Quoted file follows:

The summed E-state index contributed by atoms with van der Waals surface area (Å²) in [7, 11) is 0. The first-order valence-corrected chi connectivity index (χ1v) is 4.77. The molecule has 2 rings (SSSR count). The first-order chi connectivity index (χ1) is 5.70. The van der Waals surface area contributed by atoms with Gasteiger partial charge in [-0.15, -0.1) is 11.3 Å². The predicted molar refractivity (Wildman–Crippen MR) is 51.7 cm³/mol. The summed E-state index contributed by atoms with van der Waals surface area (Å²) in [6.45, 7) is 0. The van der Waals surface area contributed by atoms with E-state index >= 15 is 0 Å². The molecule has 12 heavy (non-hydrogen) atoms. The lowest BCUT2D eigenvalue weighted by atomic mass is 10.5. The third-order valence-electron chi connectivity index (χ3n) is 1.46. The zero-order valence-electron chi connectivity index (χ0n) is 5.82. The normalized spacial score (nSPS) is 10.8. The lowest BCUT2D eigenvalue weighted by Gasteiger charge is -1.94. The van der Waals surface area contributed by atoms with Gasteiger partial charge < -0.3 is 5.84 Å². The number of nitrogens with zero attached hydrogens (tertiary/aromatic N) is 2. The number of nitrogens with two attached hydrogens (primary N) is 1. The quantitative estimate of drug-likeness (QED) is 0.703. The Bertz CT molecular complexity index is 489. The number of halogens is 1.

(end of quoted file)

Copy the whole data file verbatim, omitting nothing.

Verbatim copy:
The summed E-state index contributed by atoms with van der Waals surface area (Å²) in [7, 11) is 0. The first-order valence-corrected chi connectivity index (χ1v) is 4.77. The molecule has 2 rings (SSSR count). The first-order chi connectivity index (χ1) is 5.70. The van der Waals surface area contributed by atoms with Gasteiger partial charge in [-0.15, -0.1) is 11.3 Å². The predicted molar refractivity (Wildman–Crippen MR) is 51.7 cm³/mol. The summed E-state index contributed by atoms with van der Waals surface area (Å²) in [6.45, 7) is 0. The van der Waals surface area contributed by atoms with E-state index >= 15 is 0 Å². The molecule has 12 heavy (non-hydrogen) atoms. The lowest BCUT2D eigenvalue weighted by atomic mass is 10.5. The third-order valence-electron chi connectivity index (χ3n) is 1.46. The zero-order valence-electron chi connectivity index (χ0n) is 5.82. The normalized spacial score (nSPS) is 10.8. The lowest BCUT2D eigenvalue weighted by Gasteiger charge is -1.94. The van der Waals surface area contributed by atoms with Gasteiger partial charge < -0.3 is 5.84 Å². The number of nitrogens with zero attached hydrogens (tertiary/aromatic N) is 2. The number of nitrogens with two attached hydrogens (primary N) is 1. The quantitative estimate of drug-likeness (QED) is 0.703. The Bertz CT molecular complexity index is 489. The number of halogens is 1.